As of July 21, the ‘9/11 Security’ fee was increased from $2.50 per segment to $5.60 per segment, costing flyers an additional $6.20 for each non-stop round-trip flight. While this is a 140% increase in the fee, it only leads to a less than 2% overall increase in the cost of a typical ticket price, which includes the base fare as well as a host of other taxes flyers are already paying (see Figure 1).
Over the past two months, the typical roundtrip domestic ticket has been $315. On top of the base fare, flyers are charged a number of other taxes and fees including: an ‘Excise Tax’ of 7.5% of the ticket price, a Federal Segment Fee at a rate of $4/segment (or $8 for a non-stop round trip), and a Passenger Facility Charge of up to $4.50 per segment (or $9 for a non-stop roundtrip). This means that the 9/11 Security Tax use to make up about 1.4% of the total ticket price, and as of July 21st, it makes up 3.1%.
Figure 1: Average ticket prices before and after the 9/11 Security fee change
There have been many reports as to the significance of the 9/11 Security tax increase and how this is making flying significantly more expensive for consumers. While it is undeniable that a 140% increase is a substantial change, the additional $5.60 consumers will be charged is small compared to what they are already being asked to pay for amenities such as checked bags, WiFi, extra room, or flying with pets. Hopper took a look at how far $5.60 would get you when paying for one of these other flying-related costs (Figure 2).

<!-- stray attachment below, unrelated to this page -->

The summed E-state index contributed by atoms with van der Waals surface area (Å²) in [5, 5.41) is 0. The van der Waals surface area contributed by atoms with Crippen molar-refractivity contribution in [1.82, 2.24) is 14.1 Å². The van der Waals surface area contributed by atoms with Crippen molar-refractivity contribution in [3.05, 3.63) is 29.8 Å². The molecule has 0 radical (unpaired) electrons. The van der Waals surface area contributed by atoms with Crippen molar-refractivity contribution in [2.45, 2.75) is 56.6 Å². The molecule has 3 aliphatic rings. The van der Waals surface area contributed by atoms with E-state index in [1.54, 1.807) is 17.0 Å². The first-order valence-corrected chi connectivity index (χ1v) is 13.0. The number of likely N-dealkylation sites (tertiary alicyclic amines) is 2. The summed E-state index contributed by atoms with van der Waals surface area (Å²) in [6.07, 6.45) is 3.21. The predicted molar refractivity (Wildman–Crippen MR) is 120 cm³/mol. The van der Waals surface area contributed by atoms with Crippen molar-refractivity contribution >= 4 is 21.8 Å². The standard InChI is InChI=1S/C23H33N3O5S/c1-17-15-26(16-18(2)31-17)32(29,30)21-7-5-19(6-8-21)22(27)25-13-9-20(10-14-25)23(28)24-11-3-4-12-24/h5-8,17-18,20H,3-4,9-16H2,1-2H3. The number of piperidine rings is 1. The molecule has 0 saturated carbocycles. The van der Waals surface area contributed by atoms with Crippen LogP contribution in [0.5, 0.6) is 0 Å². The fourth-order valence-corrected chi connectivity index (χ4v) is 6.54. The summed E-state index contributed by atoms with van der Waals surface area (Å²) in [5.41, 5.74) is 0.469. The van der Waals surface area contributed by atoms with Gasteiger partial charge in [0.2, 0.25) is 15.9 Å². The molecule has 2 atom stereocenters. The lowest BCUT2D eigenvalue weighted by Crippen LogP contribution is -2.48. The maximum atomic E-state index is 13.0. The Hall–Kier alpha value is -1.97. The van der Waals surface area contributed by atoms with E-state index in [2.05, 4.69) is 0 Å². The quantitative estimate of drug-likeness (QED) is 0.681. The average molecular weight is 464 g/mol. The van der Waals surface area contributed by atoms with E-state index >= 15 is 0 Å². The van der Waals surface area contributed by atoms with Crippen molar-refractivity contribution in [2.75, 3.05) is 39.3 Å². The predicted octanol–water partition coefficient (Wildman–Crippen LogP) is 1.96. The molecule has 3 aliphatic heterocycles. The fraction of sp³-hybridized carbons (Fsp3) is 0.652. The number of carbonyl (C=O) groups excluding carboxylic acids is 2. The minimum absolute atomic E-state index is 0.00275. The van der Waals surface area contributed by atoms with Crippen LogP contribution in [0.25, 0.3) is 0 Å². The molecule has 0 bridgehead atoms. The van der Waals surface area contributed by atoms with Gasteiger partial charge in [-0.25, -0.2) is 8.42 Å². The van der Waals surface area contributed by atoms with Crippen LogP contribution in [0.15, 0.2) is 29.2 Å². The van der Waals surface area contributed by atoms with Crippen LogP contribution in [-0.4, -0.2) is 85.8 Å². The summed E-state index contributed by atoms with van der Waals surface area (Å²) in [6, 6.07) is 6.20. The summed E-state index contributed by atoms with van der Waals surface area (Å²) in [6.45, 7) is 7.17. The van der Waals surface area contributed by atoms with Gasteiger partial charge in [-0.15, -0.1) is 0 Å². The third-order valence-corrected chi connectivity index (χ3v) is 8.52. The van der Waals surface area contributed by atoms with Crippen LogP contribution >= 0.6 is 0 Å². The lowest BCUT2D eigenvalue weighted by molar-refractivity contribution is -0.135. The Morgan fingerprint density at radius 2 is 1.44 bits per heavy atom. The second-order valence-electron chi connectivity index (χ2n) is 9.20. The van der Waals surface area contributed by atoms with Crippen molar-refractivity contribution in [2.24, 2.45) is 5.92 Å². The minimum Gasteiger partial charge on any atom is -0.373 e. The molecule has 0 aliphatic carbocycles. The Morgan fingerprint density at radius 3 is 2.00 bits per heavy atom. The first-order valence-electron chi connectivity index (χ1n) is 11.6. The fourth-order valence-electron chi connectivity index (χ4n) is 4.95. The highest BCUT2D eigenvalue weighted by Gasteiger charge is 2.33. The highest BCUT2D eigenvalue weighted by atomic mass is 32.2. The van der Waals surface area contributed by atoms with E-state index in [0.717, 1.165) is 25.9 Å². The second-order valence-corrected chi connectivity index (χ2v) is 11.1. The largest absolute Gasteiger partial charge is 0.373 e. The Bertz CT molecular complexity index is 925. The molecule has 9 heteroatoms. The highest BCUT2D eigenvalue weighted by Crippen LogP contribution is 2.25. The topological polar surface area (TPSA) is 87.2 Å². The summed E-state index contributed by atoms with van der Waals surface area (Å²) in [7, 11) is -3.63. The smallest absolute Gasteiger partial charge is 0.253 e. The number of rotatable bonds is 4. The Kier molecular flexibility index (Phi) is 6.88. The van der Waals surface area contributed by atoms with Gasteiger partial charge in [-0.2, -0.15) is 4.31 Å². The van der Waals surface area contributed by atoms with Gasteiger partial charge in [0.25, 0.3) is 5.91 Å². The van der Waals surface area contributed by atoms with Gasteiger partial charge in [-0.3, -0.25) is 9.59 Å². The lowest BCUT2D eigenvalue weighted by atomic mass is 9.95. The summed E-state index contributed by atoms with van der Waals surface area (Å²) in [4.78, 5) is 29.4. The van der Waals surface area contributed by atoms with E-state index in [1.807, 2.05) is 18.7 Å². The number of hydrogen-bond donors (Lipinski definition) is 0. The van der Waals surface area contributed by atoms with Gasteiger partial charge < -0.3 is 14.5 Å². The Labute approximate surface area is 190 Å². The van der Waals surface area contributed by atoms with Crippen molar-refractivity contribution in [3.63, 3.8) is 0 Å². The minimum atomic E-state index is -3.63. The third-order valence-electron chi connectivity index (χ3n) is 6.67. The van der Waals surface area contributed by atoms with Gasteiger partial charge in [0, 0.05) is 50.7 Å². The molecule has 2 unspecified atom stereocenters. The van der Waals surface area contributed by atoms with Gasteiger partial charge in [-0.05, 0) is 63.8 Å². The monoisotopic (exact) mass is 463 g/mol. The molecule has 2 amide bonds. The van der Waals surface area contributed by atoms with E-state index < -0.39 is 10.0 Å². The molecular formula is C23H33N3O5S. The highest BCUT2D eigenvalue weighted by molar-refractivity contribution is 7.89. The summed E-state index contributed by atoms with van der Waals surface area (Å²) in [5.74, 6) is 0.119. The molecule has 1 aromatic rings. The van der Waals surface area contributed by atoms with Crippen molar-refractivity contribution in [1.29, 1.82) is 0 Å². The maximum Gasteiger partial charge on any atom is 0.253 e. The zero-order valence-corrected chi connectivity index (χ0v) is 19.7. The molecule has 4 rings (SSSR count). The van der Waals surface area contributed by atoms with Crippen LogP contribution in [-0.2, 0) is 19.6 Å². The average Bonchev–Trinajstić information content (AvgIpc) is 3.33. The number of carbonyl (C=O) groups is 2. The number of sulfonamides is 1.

Figure 2: Infographic showing how much the additional $5.60 in fees compares to average ancillary fees
From the image above, it’s clear that the new Security Fee is small compared to many fees consumers are already paying. For example, if a family of four is traveling, they will be paying an additional $22.40 for the updated charge. That’s still less than the average cost of one checked bag ($50, $25 each way), which all major domestic airlines (except for JetBlue) charge for. By collapsing luggage into just one fewer bag, families can save enough to cover the additional security fee for 8 roundtrip flights.
Unlike checked baggage, however, this fee is unavoidable, making it even more important for consumers to find the cheapest airfare and to understand all of the fees they may ultimately incur based on their travel habits. Hopper’s new Flight Explorer is designed to help you find the best deals on flights, while Hopper’s fee calculator will help you understand all of the add-on fees before you fly.
The data presented in this analysis comes from Hopper’s combined feed of Global Distribution Service (GDS) data sources which includes billions of trips per day. Demand is represented as the number of queries not actual ticket purchases, and is calibrated across all GDS sources for each market. Good deal prices are represented by the 10th percentile prices. For example if the 10th percentile price is $800 dollars it means that only 10% of trips are priced at or below this price.